AUT communications have made it perfectly clear that the memorandum of understanding between it and employers will not lead to rises as high as 12 per cent for colleagues at the top of scales. Indeed, the "private admission" attributed to Malcolm Keight corresponds exactly with what he told members at Brunel University more than a week ago immediately after the memorandum was issued.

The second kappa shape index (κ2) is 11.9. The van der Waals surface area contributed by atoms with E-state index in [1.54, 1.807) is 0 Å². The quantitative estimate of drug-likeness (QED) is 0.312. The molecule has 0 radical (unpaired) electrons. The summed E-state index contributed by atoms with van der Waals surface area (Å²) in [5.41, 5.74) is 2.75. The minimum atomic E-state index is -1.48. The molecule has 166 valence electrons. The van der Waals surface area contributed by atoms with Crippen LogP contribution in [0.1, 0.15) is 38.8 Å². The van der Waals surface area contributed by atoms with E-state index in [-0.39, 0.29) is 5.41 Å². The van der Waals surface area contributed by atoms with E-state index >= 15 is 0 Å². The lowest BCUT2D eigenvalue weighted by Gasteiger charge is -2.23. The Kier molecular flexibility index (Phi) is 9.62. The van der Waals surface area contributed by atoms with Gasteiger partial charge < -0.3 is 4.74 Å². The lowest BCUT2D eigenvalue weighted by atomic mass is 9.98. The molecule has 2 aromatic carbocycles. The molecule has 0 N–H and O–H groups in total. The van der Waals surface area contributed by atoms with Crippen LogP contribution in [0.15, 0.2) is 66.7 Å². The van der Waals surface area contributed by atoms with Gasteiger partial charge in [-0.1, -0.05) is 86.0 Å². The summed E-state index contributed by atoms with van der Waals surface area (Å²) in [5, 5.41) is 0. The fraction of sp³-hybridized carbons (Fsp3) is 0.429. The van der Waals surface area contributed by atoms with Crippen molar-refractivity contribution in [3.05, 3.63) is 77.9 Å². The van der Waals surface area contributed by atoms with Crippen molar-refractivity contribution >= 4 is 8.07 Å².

While the pay debate took place in closed session and your journalists were asked to leave, they were present when Natfhe's general secretary addressed the meeting. He supported the AUT's position and dismissed propaganda claiming a "split" between unions.
The offer is not ideal, but it represents at least a change in the employers' position that cannot be dismissed without a ballot of members.
The Times Higher 's negative attitude towards lecturers' attempts to gain decent pay is reprehensible. In alienating much of your target audience, it is probably also commercial suicide.
Brunel University AUT